A Systematic Review of Selected Interventions for ?· A Systematic Review of Selected Interventions for Worksite Health Promotion The Assessment of Health Risks with Feedback Robin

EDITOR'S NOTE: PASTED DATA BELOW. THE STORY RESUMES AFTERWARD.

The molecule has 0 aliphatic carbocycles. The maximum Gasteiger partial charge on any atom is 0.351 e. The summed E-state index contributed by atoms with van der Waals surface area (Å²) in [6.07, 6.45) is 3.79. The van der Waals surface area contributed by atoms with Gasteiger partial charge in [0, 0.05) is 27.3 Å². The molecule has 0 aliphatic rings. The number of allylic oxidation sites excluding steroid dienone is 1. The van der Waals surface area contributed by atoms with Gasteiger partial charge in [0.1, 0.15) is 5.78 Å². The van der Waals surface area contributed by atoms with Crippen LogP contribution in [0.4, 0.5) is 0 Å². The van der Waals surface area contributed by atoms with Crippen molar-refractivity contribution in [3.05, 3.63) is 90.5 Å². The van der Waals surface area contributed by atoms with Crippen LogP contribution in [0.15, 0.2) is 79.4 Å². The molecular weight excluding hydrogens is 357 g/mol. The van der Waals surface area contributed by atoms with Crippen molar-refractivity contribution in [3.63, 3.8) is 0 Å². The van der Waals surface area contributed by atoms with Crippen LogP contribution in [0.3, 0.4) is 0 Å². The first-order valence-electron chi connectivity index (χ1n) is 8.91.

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<ul><li><p>FaHCtN(fEt</p><p>P</p><p>A Systematic Review of SelectedInterventions for Worksite</p><p>Health PromotionThe Assessment of Health Risks with Feedback</p><p>Robin E. Soler, PhD, Kimberly D. Leeks, PhD, MPH, Sima Razi, MPH,David P. Hopkins, MD, MPH, Matt Griffith, MPH, Adam Aten, MPH,</p><p>Sajal K. Chattopadhyay, PhD, Susan C. Smith, MPA, MLIS, Nancy Habarta, MPH,Ron Z. Goetzel, PhD, Nicolaas P. Pronk, PhD, Dennis E. Richling, MD,</p><p>Deborah R. Bauer, MPH, RN, CHES, Leigh Ramsey Buchanan, PhD, MPH,Curtis S. Florence, PhD, Lisa Koonin, MN, MPH, Debbie MacLean, BS, ATC/L,</p><p>Abby Rosenthal, MPH, Dyann Matson Koffman, DrPH, MPH,James V. Grizzell, MBA, MA, CHES, Andrew M. Walker, MPH, CHES, the Task Force on</p><p>Community Preventive Services</p><p>Background: Many health behaviors and physiologic indicators can be used to estimate ones likeli-hood of illness or premature death.Methods have been developed to assess this risk,most notably the useof a health-risk assessment or biometric screening tool. This report provides recommendations on theeffectiveness of interventions that use an Assessment of Health Risks with Feedback (AHRF) when usedalone or as part of a broader worksite health promotion program to improve the health of employees.</p><p>Evidence acquisition: The Guide to Community Preventive Services methods for systematic re-views were used to evaluate the effectiveness of AHRF when used alone and when used in combina-tionwith other intervention components. Effectiveness was assessed on the basis of changes in healthbehaviors and physiologic estimates, but was also informed by changes in risk estimates, healthcareservice use, and worker productivity.</p><p>Evidence synthesis: ThereviewteamidentifedstrongevidenceofeffectivenessofAHRFwhenusedwithhealtheducationwithorwithoutother interventioncomponents forfveoutcomes.Thereissuffcientevidenceof effectiveness for four additional outcomes assessed.There is insuffcient evidence todetermine effectivenessforotherssuchaschanges inbodycompositionandfruitandvegetable intake.Theteamalso foundinsuffcientevidence to determine the effectiveness ofAHRFwhen implemented alone.</p><p>Conclusions: The results of these reviews indicate that AHRF is useful as a gateway intervention toa broader worksite health promotion program that includes health education lasting 1 hour orrepeating multiple times during 1 year, and that may include an array of health promotion activities.These reviews form the basis of the recommendations by the Task Force on Community PreventiveServices presented elsewhere in this supplement.(Am J PrevMed 2010;38(2S):S237S262) Published by Elsevier Inc. on behalf of American Journal of PreventiveMedicine</p><p>rom the Community Guide Branch, Division of Health Communicationnd Marketing, National Center for Health Marketing (Soler, Leeks, Razi,opkins, Griffth, Aten, Chattopadhyay, Habarta); Offce of the Director,oordinating Center for Infectious Diseases (Koonin); Information Cen-er (Smith), and Division of Nutrition, Physical Activity, and Obesity,ational Center for Chronic Disease Prevention and Health PromotionBuchanan,MatsonKoffman, Rosenthal), CDC,Atlanta,Georgia; Instituteor Health and Productivity Studies, Rollins School of Public Health,mory University and Thomson Reuters Healthcare (Goetzel) Washing-</p><p>Minnesota; CorSolutions (Richling), Chicago, Illinois;McKingConsulting(Bauer), Olympia,Washington; School of PublicHealth, EmoryUniversity(Florence), Atlanta, Georgia; Coca Cola Company (MacLean), Atlanta,Georgia; Cal Poly Pomona and George Washington University (Grizell),Pomona, California; and Private consultant (Walker), Decatur, Georgia</p><p>Address correspondence and reprint requests to: Robin E. Soler, PhD,CommunityGuide Branch, Centers forDiseaseControl andPrevention, 1600Clifton Road, MS E-69, Atlanta GA 30333. E-mail: RSoler@cdc.gov.</p><p>0749-3797/00/$17.00doi: 10.1016/j.amepre.2009.10.030</p>on DC; HealthPartners Research Foundation (Pronk), Bloomington,<p>ublished by Elsevier Inc. on behalf of American Journal of Preventive Medicine Am J Prev Med 2010;38(2S)S237S262 S237</p><p>mailto:RSoler@cdc.gov</p></li><li><p>I</p><p>Oh9oecthfrahwstfapampfm</p><p>pomhvrpiqpt</p><p>hhoh2vnstsphm</p><p>ocwm</p><p>wRcwtaeDctiwb</p><p>ccU(Cne6EpCCPhstmtHcaiwhir</p><p>G</p><p>Tond</p><p>S238 Soler et al / Am J Prev Med 2010;38(2S):S237S262</p><p>ntroductionver the past 25 years, the number of organiza-tions and companies that offer a health promo-tion program for their employees at the worksite</p><p>as increased, with 81% of worksites in 1990 and nearly0% of all workplaces with at least 50 employees by 2000,ffering some type of health promotion program for theirmployees.1,2 This is due, in part, to the fact that Ameri-an adults are spending increasingly larger portions ofheir waking hours at work, and because poor employeeealth comes at a cost to employers. Furthermore, the topve health conditions (diseases of the heart, cancers, ce-ebrovascular disease, chronic lower respiratory disease,nd unintentional injuries) are potentially responsive toealth intervention. Several of the diseases associatedith these conditions and almost 55% of all deaths aretrongly affected by four modifable behavioral factors3</p><p>hat may be addressed in the worksite setting. These fouractorstobacco use, poor diet, physical inactivity, andlcohol useare related to fve of the 20 most costlyhysical health conditions for U.S. employers (includingngina pectoris [chest pain], diabetes mellitus, acuteyocardial infarction [heart attack], chronic obstructiveulmonary disease, and back pain).4 These factors giveurther reason for the widespread offering of health pro-otion programs at worksites.One of the components of aworksite health promotionrogrammost often offered is the health-risk assessmentr biometric screening, with close to 50%of companies ofore than 750 employees reporting having offered aealth-risk assessment, according to a 2004 national sur-ey of worksite health promotion.5 Assessments of healthisks may be of interest to worksite health promotionlanners because they are easy to administer (computer-zed versions are available), convey a lot of informationuickly, allow for access to a large number of people,rovide workforce-wide estimates, and allow the poten-ial for follow-up.Historically, the terms health-risk appraisal andealth-risk assessment, which share the acronym HRA,ave been used interchangeably to describe assessmentsf health risks. Although the assessment of health risksas been conducted in community settings formore thandecades, no consensus defnition exists. HRA has beenariously described as a tool or questionnaire, as a tech-ique, andmore recently, as a process with three or moreteps.68 Most authors in the feld agree, though, thathere are basic elements of HRAs: the assessment of per-onal health habits and risk factors (which may be sup-lemented by biomedical measurements of physiologicealth); a quantitative estimation or qualitative assess-</p><p>ent of future risk of death and other adverse health (</p><p>utcomes; and provision of feedback in the form of edu-ational messages and counseling that describe ways inhich changing one or more behavioral risk factorsight alter the risk of disease or death.68</p><p>This report provides evidence on the effectiveness oforksite interventions that use an Assessment of Healthisks with Feedback (AHRF) as the primary interventionomponent (when used alone) or as part of a broaderorksite health promotion program (when health educa-ion and other health promotion components are offereds follow-up to the assessment) to improve the health ofmployees. It addresses three main research questions:oes AHRF, when used alone, lead to behavior change orhange in health outcomes among employees? Does thisype of assessment, when used with other worksite-basedntervention components result in change? And fnally,hat types of behaviors or health outcomes are affectedy these interventions?Some of the earliest research in the use of HRAs for</p><p>hanging targeted health behaviors and conditions wasonducted on a large scale at the community level in the.S. with the Multiple Risk Factor Intervention TrialMRFIT).911 This was soon followed by the Europeanollaborative Trial of Multifactoral Prevention of Coro-ary Heart Disease.1215 Conducted in the late 1970s andarly 1980s, this latter initiative focused on more than0,000 working men across worksites in six countries inurope. In the mid-1980s the CDC released an HRA forublic use.8 A partnership between the CDC and thearter Center developed around this tool, and the Carterenter later adopted it (it is now known as the Healthiereople HRA). During this time, use of assessments ofealth risks in the workplace increased dramatically andtudies were conducted to examine different aspects ofhe tools and process of assessments of health risks. In theid-1990s a number of reviews were published on this</p><p>opic, each offering the general conclusion that use ofRAs and other AHRFs, when used alone (not in theontext of broader health education programs), had values tools for assessing the health of populations and forncreasing awareness of potential health risks. Problemsith the quantity and quality of the available evidence,owever, made it diffcult to draw a conclusion about thempact of these interventions on health behaviors andisk factors.7,16</p><p>uide to Community Preventive Services</p><p>he systematic reviews in this report present the fndingsf the independent, nonfederal Task Force on Commu-ity Preventive Services (Task Force). The Task Force iseveloping the Guide to Community Preventive Services</p><p>Community Guide) with the support of the USDHHS in</p><p>www.ajpm-online.net</p></li><li><p>cpomHot</p><p>H</p><p>TaPihbicssosehtwtss8s</p><p>EC</p><p>Urami</p><p>dpisstasslrrl</p><p>eoeodsr</p><p>ptEitm(t</p><p>A</p><p>FHca(iasiiablmadphtrh</p><p>hotttodBAaB</p><p>A</p><p>Soler et al / Am J Prev Med 2010;38(2S):S237S262 S239</p><p>F</p><p>ollaboration with public and private partners. The CDCrovides staff support to the Task Force for developmentf the Community Guide. The book, The Guide to Com-unity Preventive Services: What Works to Promoteealth?17 (also available at www.thecommunityguide.rg/library/default.htm) presents the background andhe methods used in developing the Community Guide.</p><p>ealthy People 2010 Goals and Objectives</p><p>here are well over 400Healthy People 201018 objectives,ndmost are relevant to the working population.Healthyeople 2010 includes among its top ten leading healthndicators six variables addressed in most assessments ofealth risk: physical activity, overweight and obesity, to-acco use, substance use (typically limited to alcohol use),njury and violence (most often seatbelt use), and health-are service use (which would include a range of cancercreening services).19 The interventions reviewed herehould be useful in reaching several Healthy People 2010bjectives in these categories, which identify some of theignifcant preventable threats to health and focus thefforts of public health systems, legislators, policymakers,ealthcare organizations, and employers for addressinghose threats. Healthy People 2010 also includes twoorksite-specifc objectives. Objectives 7-5 and 7-6 statehat (1) at least three quarters of U.S. employers, in work-ites with 50 or more employees, will offer a comprehen-ive employee health promotion program; and (2) at least8% of U.S. employees will be participating in employer-ponsored health promotion activities.</p><p>vidence Acquisitiononceptual Approach</p><p>sing methods developed for the Community Guide,17 theeview team conducted a set of systematic reviews to evalu-te the evidence on effectiveness of AHRF when imple-ented alone and when used in combination with other</p><p>ntervention components (AHRF Plus) in worksite settings.In brief, this process involved forming a systematic reviewevelopment team composed of experts in worksite healthromotion, public health, and systematic reviews; develop-ng a conceptual approach to organizing, grouping, andelecting interventions; selecting interventions to evaluate;earching for and retrieving available research evidence onhe effects of those interventions; assessing the quality of andbstracting information from each study that meets inclu-ion criteria; assessing the quality of and drawing conclu-ions about the body of evidence of effectiveness; and trans-ating the evidence on intervention effectiveness intoecommendations. Evidence was collected and summarizedegarding the effectiveness of interventions for altering se-</p><p>ected health-related outcomes and on positive or negative d</p><p>ebruary 2010</p><p>ffects of the intervention on other health and nonhealthutcomes. When an intervention has been shown to beffective, information is also included about the applicabilityf evidence (i.e., the extent to which available effectivenessata might generalize to diverse population segments andettings), the economic impact of the intervention, and bar-iers to implementation.To be included in the reviews, a study had to: (1) berimary research published in a peer-reviewed journal,echnical report, or government report; (2) be published innglish between January 1980 and June 2005; (3) meet min-mum research quality criteria for study design and execu-ion;20 (4) evaluate the effects of an AHRF when imple-ented in a population of workers in worksite settings; and5) evaluate change in one ormore outcomes of interest (seehe Outcomes Evaluated section).</p><p>ssessment of Health Risks with Feedback</p><p>or this review the team used the term Assessment ofealth Risks with Feedback to refer to a process that in-ludes three elements: (1) the collection of informationbout at least two personal health behaviors or indicators;2) translation of the information collected into one ormorendividual risk scores or categoric descriptions of risk status;nd (3) feedback to the participants regarding their risktatus, either overall or with respect to specifc risk behav-ors. Although AHRF can be offered as an independentntervention, it is often applied as a gateway intervention tobroader worksite health promotion program, which maye risk-specifc or broad in scope, and which may be ofimited duration and intensity or may occur over manyonths or years (with few ormultiple contacts).When useds a gateway intervention, the assessment is typically con-ucted one or more times, and the feedback is offered to thearticipant along with information about the identifedealth risks, information about programs directed towardhe prevention or treatment of the identifed health risks, oreferrals to programs or providers addressing the identifedealth risks.The frst element of AHRF, the collection of individualealth information, is typically done by questionnaire, butccasionally data are gathered from medical records orhrough personal health interviews. Both the form and func-ion of this data collection have changed in concert withechnologic changes. Some of these changes include the usef computers for generation of health-risk scores, web-basedata collection, and generation of individualized reports.iometric screenings, an optional element of the basicHRF intervention, are often used to obtain up-to-date andccurate measures of blood pressure, cholesterol, weig...</p></li></ul>